The drag queens I know are nice girls. Even if they don't always feel so hot, they look good. Sure, they have their bad days (the teasing, the beatings, the falsies that don't cooperate), but when the lights come up in a little neighborhood bar and that diva's song comes on, they're superheroes. That, though, is 10 or 20 or 30 minutes of a long day. The glamour is an illusion, and life is usually pretty hard.
In the movies, drag queens are decorative. They belong on Christmas trees or at the end of little girls' cornrows. In movies, drag queens are also sassy social workers capable of solving anything, especially the problems of straight people. Take ''Kinky Boots," one of those nice British comedies about blue-collar folks whose strife always ends in delight.
Here the drag queen is named Lola, and is played by Chiwetel Ejiofor, Denzel Washington's fellow detective in ''Inside Man." Lola is tall and appealing. But despite her resemblance to Serena Williams and a pre-''Private Dancer" Tina Turner, she is not so tough. One night Lola is pummeled on a London street, where she's rescued by a polite preppy named Charlie (Joel Edgerton).
Charlie's problems are actually what the movie is about. He's saddled with the task of making his late father's stagnant footwear company relevant once more. Saving the business will also save the little Midlands factory town that for four generations has been making basic leather shoes.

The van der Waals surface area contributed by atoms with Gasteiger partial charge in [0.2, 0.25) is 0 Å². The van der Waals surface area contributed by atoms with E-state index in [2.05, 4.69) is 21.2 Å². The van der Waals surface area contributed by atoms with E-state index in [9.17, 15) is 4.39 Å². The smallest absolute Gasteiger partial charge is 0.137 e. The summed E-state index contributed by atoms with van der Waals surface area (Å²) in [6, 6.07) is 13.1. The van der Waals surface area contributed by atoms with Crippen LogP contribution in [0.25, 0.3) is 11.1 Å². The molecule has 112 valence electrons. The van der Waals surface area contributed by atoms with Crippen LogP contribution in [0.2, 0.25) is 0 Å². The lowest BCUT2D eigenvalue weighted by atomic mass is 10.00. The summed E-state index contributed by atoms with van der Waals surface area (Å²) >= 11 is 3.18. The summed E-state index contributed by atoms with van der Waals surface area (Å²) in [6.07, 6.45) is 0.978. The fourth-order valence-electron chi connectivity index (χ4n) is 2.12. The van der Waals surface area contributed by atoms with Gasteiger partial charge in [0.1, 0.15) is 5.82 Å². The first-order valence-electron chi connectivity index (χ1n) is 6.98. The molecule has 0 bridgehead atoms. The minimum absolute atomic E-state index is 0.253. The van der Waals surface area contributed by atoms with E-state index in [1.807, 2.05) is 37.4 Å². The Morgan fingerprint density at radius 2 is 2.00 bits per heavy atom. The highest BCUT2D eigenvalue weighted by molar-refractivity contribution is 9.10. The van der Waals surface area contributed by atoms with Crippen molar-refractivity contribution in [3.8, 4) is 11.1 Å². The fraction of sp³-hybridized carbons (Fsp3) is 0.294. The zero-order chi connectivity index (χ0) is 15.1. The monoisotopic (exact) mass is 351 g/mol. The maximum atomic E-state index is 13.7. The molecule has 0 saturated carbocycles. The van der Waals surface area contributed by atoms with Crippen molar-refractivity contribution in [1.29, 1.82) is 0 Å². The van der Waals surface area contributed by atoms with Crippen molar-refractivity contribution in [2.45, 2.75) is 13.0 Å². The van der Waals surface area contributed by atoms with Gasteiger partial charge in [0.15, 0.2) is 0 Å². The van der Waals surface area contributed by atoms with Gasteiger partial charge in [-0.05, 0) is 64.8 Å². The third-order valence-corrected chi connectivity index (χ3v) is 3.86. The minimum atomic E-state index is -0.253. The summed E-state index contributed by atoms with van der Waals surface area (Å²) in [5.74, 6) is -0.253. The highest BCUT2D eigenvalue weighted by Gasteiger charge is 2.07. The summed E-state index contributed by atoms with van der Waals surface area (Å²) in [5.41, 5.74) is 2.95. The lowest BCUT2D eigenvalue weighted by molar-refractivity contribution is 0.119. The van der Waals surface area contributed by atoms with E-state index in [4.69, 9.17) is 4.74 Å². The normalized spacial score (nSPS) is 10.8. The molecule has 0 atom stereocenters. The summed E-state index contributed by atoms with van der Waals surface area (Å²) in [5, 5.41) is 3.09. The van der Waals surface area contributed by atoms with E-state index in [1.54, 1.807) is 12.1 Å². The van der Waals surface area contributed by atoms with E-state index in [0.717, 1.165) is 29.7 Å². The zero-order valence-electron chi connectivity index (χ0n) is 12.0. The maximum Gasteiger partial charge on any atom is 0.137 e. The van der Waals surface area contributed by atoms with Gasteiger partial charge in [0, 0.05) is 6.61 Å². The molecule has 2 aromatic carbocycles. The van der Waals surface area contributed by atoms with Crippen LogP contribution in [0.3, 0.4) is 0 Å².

The model has to change, according to Lauren (Sarah-Jane Potts), Charlie's savviest employee and the bearer of a long-brewing crush on her boss. He's married, but that's complicated. And needless to say, when Charlie needs inspiration to resuscitate the brand, he doesn't look to the missus or to Lauren. It's Lola who sparks him to turn things around.
To the employees' bewilderment, he decides to have the company specialize in thigh-high dominatrix boots epic and sturdy enough to support a 6-foot-tall man and red and scary-looking enough to provide the raw flesh in a David Cronenberg movie. Lola becomes a design consultant and basically moves to Northampton to oversee production. Hearts are opened and minds change. All thanks to Lola, who's like a Hollywood prostitute, but not.
''The Full Monty," ''Calendar Girls," and other popular feel-good English movies turn sad news and serious circumstances into rousing occasions for public triumph. So we're not supposed to take ''Kinky Boots" seriously.
That's a problem, since Lola, at least the way Ejiofor plays her, has a sad story she's eager to tell. The movie never entirely figures out what to do with this. And Ejiofor, as committed as he is to this part, is completely wrong for it. That's apparent when he's forced to walk around the factory in men's clothes but with his face still on. No one knows what to make of the incongruity, and the reality is too much for a film this steeped in fantasy to bear. (It's all allegedly based on a true story, but life has rarely seemed more like a comic strip.)
But there's no time for dwelling on Lola's unhappy past or making her the least bit sexually alluring. Charlie and the practical Lauren must get romantically closer. She's always there to pick him up and dust him off. Plus, the Milan Shoe Fair is coming, and the Kinky Boots brand must put its best foot forward. But not before Charlie falls on his face (in a pair of his creations, of course).
As usual, Lola saves the day -- just in time for the flashy, choppy runway climax, in which she looks like Jessye Norman the Pointer Sister. Not since ''Mannequin on the Move" has a flamboyant black man brought so much fabulousness to stiff white heterosexuals.
Wesley Morris can be reached at firstname.lastname@example.org.